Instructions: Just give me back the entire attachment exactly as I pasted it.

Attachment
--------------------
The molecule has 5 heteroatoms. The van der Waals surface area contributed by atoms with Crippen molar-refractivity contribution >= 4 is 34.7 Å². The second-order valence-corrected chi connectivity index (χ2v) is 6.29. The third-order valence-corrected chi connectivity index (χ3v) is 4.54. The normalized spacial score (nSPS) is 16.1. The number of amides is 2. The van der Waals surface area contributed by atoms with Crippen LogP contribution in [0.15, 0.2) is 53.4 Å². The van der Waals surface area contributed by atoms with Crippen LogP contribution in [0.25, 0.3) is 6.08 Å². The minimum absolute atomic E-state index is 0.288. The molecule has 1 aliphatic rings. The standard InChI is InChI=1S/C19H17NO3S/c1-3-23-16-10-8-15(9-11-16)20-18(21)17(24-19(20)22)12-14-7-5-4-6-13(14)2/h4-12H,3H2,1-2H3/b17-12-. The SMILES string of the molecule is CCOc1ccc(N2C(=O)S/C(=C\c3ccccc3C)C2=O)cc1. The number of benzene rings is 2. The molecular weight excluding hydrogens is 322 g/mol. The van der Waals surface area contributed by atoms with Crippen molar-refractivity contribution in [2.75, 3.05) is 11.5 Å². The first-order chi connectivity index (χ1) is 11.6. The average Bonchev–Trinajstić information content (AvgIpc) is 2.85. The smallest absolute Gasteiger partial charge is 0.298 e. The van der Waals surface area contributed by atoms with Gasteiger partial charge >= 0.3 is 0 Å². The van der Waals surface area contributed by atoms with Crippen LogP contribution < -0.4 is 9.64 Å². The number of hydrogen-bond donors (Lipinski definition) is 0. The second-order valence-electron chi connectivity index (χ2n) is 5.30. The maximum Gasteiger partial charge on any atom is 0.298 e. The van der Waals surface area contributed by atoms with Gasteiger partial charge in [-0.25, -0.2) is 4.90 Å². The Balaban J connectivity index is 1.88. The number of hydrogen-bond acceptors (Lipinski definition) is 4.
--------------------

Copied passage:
The molecule has 5 heteroatoms. The van der Waals surface area contributed by atoms with Crippen molar-refractivity contribution >= 4 is 34.7 Å². The second-order valence-corrected chi connectivity index (χ2v) is 6.29. The third-order valence-corrected chi connectivity index (χ3v) is 4.54. The normalized spacial score (nSPS) is 16.1. The number of amides is 2. The van der Waals surface area contributed by atoms with Crippen LogP contribution in [0.15, 0.2) is 53.4 Å². The van der Waals surface area contributed by atoms with Crippen LogP contribution in [0.25, 0.3) is 6.08 Å². The minimum absolute atomic E-state index is 0.288. The molecule has 1 aliphatic rings. The standard InChI is InChI=1S/C19H17NO3S/c1-3-23-16-10-8-15(9-11-16)20-18(21)17(24-19(20)22)12-14-7-5-4-6-13(14)2/h4-12H,3H2,1-2H3/b17-12-. The SMILES string of the molecule is CCOc1ccc(N2C(=O)S/C(=C\c3ccccc3C)C2=O)cc1. The number of benzene rings is 2. The molecular weight excluding hydrogens is 322 g/mol. The van der Waals surface area contributed by atoms with Crippen molar-refractivity contribution in [2.75, 3.05) is 11.5 Å². The first-order chi connectivity index (χ1) is 11.6. The average Bonchev–Trinajstić information content (AvgIpc) is 2.85. The smallest absolute Gasteiger partial charge is 0.298 e. The van der Waals surface area contributed by atoms with Gasteiger partial charge >= 0.3 is 0 Å². The van der Waals surface area contributed by atoms with Crippen LogP contribution < -0.4 is 9.64 Å². The number of hydrogen-bond donors (Lipinski definition) is 0. The second-order valence-electron chi connectivity index (χ2n) is 5.30. The maximum Gasteiger partial charge on any atom is 0.298 e. The van der Waals surface area contributed by atoms with Gasteiger partial charge in [-0.25, -0.2) is 4.90 Å². The Balaban J connectivity index is 1.88. The number of hydrogen-bond acceptors (Lipinski definition) is 4.